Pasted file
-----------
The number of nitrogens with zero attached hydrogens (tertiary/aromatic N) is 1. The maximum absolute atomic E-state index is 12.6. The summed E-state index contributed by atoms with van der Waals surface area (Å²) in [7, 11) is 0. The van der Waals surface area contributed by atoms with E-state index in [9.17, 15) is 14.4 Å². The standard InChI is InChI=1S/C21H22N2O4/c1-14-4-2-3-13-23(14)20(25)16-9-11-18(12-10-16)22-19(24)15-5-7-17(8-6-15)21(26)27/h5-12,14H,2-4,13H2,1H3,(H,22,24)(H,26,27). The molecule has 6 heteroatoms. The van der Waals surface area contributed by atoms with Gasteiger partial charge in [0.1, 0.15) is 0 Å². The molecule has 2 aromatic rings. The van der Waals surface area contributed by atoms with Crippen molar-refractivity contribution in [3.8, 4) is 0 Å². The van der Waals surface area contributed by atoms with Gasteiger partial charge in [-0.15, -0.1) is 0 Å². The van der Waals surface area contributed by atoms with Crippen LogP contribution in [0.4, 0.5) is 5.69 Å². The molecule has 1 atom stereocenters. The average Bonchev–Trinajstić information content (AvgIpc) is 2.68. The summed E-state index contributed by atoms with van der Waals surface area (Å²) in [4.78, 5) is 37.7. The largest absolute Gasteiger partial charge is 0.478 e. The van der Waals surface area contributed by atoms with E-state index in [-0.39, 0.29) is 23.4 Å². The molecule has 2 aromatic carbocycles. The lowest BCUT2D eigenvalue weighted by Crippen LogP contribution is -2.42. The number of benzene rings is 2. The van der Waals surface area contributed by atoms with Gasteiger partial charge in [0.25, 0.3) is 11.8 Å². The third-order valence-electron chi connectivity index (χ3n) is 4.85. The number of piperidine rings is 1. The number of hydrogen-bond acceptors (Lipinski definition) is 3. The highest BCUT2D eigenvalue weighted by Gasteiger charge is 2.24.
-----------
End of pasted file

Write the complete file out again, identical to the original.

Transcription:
The number of nitrogens with zero attached hydrogens (tertiary/aromatic N) is 1. The maximum absolute atomic E-state index is 12.6. The summed E-state index contributed by atoms with van der Waals surface area (Å²) in [7, 11) is 0. The van der Waals surface area contributed by atoms with E-state index in [9.17, 15) is 14.4 Å². The standard InChI is InChI=1S/C21H22N2O4/c1-14-4-2-3-13-23(14)20(25)16-9-11-18(12-10-16)22-19(24)15-5-7-17(8-6-15)21(26)27/h5-12,14H,2-4,13H2,1H3,(H,22,24)(H,26,27). The molecule has 6 heteroatoms. The van der Waals surface area contributed by atoms with Gasteiger partial charge in [0.1, 0.15) is 0 Å². The molecule has 2 aromatic rings. The van der Waals surface area contributed by atoms with Crippen molar-refractivity contribution in [3.8, 4) is 0 Å². The van der Waals surface area contributed by atoms with Gasteiger partial charge in [-0.15, -0.1) is 0 Å². The van der Waals surface area contributed by atoms with Crippen LogP contribution in [0.4, 0.5) is 5.69 Å². The molecule has 1 atom stereocenters. The average Bonchev–Trinajstić information content (AvgIpc) is 2.68. The summed E-state index contributed by atoms with van der Waals surface area (Å²) in [4.78, 5) is 37.7. The largest absolute Gasteiger partial charge is 0.478 e. The van der Waals surface area contributed by atoms with E-state index in [-0.39, 0.29) is 23.4 Å². The molecule has 2 aromatic carbocycles. The lowest BCUT2D eigenvalue weighted by Crippen LogP contribution is -2.42. The number of benzene rings is 2. The van der Waals surface area contributed by atoms with Gasteiger partial charge in [0.25, 0.3) is 11.8 Å². The third-order valence-electron chi connectivity index (χ3n) is 4.85. The number of piperidine rings is 1. The number of hydrogen-bond acceptors (Lipinski definition) is 3. The highest BCUT2D eigenvalue weighted by Gasteiger charge is 2.24.